Molly Bagby

Apr 042014
 

aprilwoodnewspicOur newest issue of Wood News is now online!

Our April 2014 issue (#104) is filled with some great shop tours, project ideas, and tools. Special features this month include:

An “off-the-grid” woodworking shop in Hawaii amongst a whole bunch of avocado trees and other crops. John App shares how he maintains his woodworking shop with absolutely no connection to any electrical company, whatsoever.

Mike Smith continues his last workshop series with his 10th installment, Final Details, where he answers a few questions from his last installment regarding his dust collection system. He also goes through the set-up process of his table saw and work table.

Blog contributor, Lee Laird, discusses the Japanese Ryoba Saw and how you can resharpen the rip teeth on the saw once they get dull, and the best type of feather files to use in order to do so.

This month our ‘Show Us’ columns include:

Charlie Bridges’ converted garage workshop in Hartsville, TN. The garage is 24×24, and he uses half to work on his cars, and the other half as his workshop.

Joseph Sanzano shares his shaker-style woodworking projects in this months Show Us Your Woodworking column.

Serge Jacob “Jacko” from Belgium is a mechanic for both the Belgian Air Force and the aerobatic team, The Belgian Red Devils, and he shares some of his aerobatic team inspired carvings in this months Show Us Your Carving column.

We’ve also got a variety of tips from our regular contributors including:

The Down to Earth Woodworker: Steve shares his review of the JDS 2100-CKV Dust Collector, a good use for a hockey puck, the new Down to Earth Woodworker section of the Highland Woodworking Library, and a project idea for making Pet Steps.

In our monthly Tips From Sticks in the Mud, Jim gives a tip on removing moisture from compressed air tanks, and the usefulness of quick disconnects.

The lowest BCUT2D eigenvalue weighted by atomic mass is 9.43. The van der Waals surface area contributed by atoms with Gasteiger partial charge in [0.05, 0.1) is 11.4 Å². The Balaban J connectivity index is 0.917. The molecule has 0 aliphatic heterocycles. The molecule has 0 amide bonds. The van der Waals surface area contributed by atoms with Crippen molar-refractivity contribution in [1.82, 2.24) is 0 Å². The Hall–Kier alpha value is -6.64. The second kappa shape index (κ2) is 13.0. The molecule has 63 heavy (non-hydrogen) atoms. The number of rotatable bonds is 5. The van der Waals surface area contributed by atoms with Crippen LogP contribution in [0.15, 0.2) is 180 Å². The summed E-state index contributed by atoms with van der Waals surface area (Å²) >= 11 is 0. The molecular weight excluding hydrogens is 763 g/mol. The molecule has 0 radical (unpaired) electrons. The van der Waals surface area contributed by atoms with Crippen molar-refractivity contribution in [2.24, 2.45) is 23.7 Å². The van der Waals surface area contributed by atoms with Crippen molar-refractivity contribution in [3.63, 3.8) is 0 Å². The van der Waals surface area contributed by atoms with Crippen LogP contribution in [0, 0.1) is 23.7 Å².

Alan Noel gives us 6 tips on painting over finishes.

Chris Bagby, the owner of Highland Woodworking, answers a question on ‘the making of span trees.’

And lastly, we’ve got reviews on Christopher Schwarz’s book Handsaw Essentials, as well as a tool review on the Earlex HV5500 Spray Station.

All of this and more in our April 2014 issue of Wood News Online!

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Now you can be as cool as Roy!

We just received a limited supply of Roy Underhill’s “One-Stroke” Dovetail Saw in stock. Today only, take advantage of our sale price of $4,114.00, while supplies last*

Now you can make quick and easy dovetails in just one stroke with this beautiful, one-of-a-kind saw, made of high-quality Swedish Steel. Check out the video below of the saw in action and get yours today!*

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*Please note, this saw is not actually available for sale. We hope you enjoyed our holiday amusement and please have a safe and fun April Fools Day.

Mar 282014
 

Today we are featuring 4 woodworkers in our Follow Friday blog. These 4 gentleman all had features in our March Issues of both Wood News and The Highland Woodturner.

#1: Don Henderson-This month we featured Don’s workshop in Orleans, Ontario in our Show Us Your Shop column. Don’s shop is more recent, having been designed and built in the basement of his new house when he recently moved. His shop consists of the main shop area, and then several annexes that act as storage as well as home to several bigger pieces of equipment including his tablesaw, jointer/planer, and a second bandsaw that is dedicated to just curve cutting.